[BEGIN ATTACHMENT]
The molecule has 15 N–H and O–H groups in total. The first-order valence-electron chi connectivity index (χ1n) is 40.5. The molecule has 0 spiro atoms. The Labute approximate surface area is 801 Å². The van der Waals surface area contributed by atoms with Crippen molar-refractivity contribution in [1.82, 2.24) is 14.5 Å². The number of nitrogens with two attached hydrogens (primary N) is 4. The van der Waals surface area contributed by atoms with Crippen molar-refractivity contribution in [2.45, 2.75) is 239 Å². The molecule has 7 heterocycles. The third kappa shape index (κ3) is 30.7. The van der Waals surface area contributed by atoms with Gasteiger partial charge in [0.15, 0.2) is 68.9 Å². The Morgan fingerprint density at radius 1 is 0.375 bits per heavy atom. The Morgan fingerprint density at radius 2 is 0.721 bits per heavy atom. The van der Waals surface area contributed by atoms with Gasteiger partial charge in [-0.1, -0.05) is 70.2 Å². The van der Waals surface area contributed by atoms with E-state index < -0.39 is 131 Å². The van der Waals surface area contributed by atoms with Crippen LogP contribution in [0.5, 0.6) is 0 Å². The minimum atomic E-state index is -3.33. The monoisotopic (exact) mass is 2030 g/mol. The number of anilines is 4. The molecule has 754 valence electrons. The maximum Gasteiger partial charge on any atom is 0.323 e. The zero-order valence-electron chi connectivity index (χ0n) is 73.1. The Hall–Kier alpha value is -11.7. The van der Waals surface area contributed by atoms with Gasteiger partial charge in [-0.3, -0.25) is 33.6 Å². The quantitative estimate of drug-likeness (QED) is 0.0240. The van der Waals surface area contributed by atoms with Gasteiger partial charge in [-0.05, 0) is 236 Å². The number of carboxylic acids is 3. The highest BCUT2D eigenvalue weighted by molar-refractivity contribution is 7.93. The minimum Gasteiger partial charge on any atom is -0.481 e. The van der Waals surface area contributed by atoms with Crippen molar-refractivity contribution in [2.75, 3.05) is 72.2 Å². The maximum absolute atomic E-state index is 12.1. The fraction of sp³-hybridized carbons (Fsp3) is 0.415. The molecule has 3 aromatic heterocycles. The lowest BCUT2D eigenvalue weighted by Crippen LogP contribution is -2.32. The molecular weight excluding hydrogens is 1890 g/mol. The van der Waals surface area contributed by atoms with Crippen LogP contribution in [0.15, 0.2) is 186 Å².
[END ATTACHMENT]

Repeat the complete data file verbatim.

The molecule has 15 N–H and O–H groups in total. The first-order valence-electron chi connectivity index (χ1n) is 40.5. The molecule has 0 spiro atoms. The Labute approximate surface area is 801 Å². The van der Waals surface area contributed by atoms with Crippen molar-refractivity contribution in [1.82, 2.24) is 14.5 Å². The number of nitrogens with two attached hydrogens (primary N) is 4. The van der Waals surface area contributed by atoms with Crippen molar-refractivity contribution in [2.45, 2.75) is 239 Å². The molecule has 7 heterocycles. The third kappa shape index (κ3) is 30.7. The van der Waals surface area contributed by atoms with Gasteiger partial charge in [0.15, 0.2) is 68.9 Å². The Morgan fingerprint density at radius 1 is 0.375 bits per heavy atom. The Morgan fingerprint density at radius 2 is 0.721 bits per heavy atom. The van der Waals surface area contributed by atoms with Gasteiger partial charge in [-0.1, -0.05) is 70.2 Å². The van der Waals surface area contributed by atoms with E-state index < -0.39 is 131 Å². The van der Waals surface area contributed by atoms with Crippen LogP contribution in [0.5, 0.6) is 0 Å². The minimum atomic E-state index is -3.33. The monoisotopic (exact) mass is 2030 g/mol. The number of anilines is 4. The molecule has 754 valence electrons. The maximum Gasteiger partial charge on any atom is 0.323 e. The zero-order valence-electron chi connectivity index (χ0n) is 73.1. The Hall–Kier alpha value is -11.7. The van der Waals surface area contributed by atoms with Gasteiger partial charge in [-0.3, -0.25) is 33.6 Å². The quantitative estimate of drug-likeness (QED) is 0.0240. The van der Waals surface area contributed by atoms with Gasteiger partial charge in [-0.05, 0) is 236 Å². The number of carboxylic acids is 3. The highest BCUT2D eigenvalue weighted by molar-refractivity contribution is 7.93. The minimum Gasteiger partial charge on any atom is -0.481 e. The van der Waals surface area contributed by atoms with Crippen molar-refractivity contribution in [2.75, 3.05) is 72.2 Å². The maximum absolute atomic E-state index is 12.1. The fraction of sp³-hybridized carbons (Fsp3) is 0.415. The molecule has 3 aromatic heterocycles. The lowest BCUT2D eigenvalue weighted by Crippen LogP contribution is -2.32. The molecular weight excluding hydrogens is 1890 g/mol. The van der Waals surface area contributed by atoms with Crippen LogP contribution in [0.15, 0.2) is 186 Å².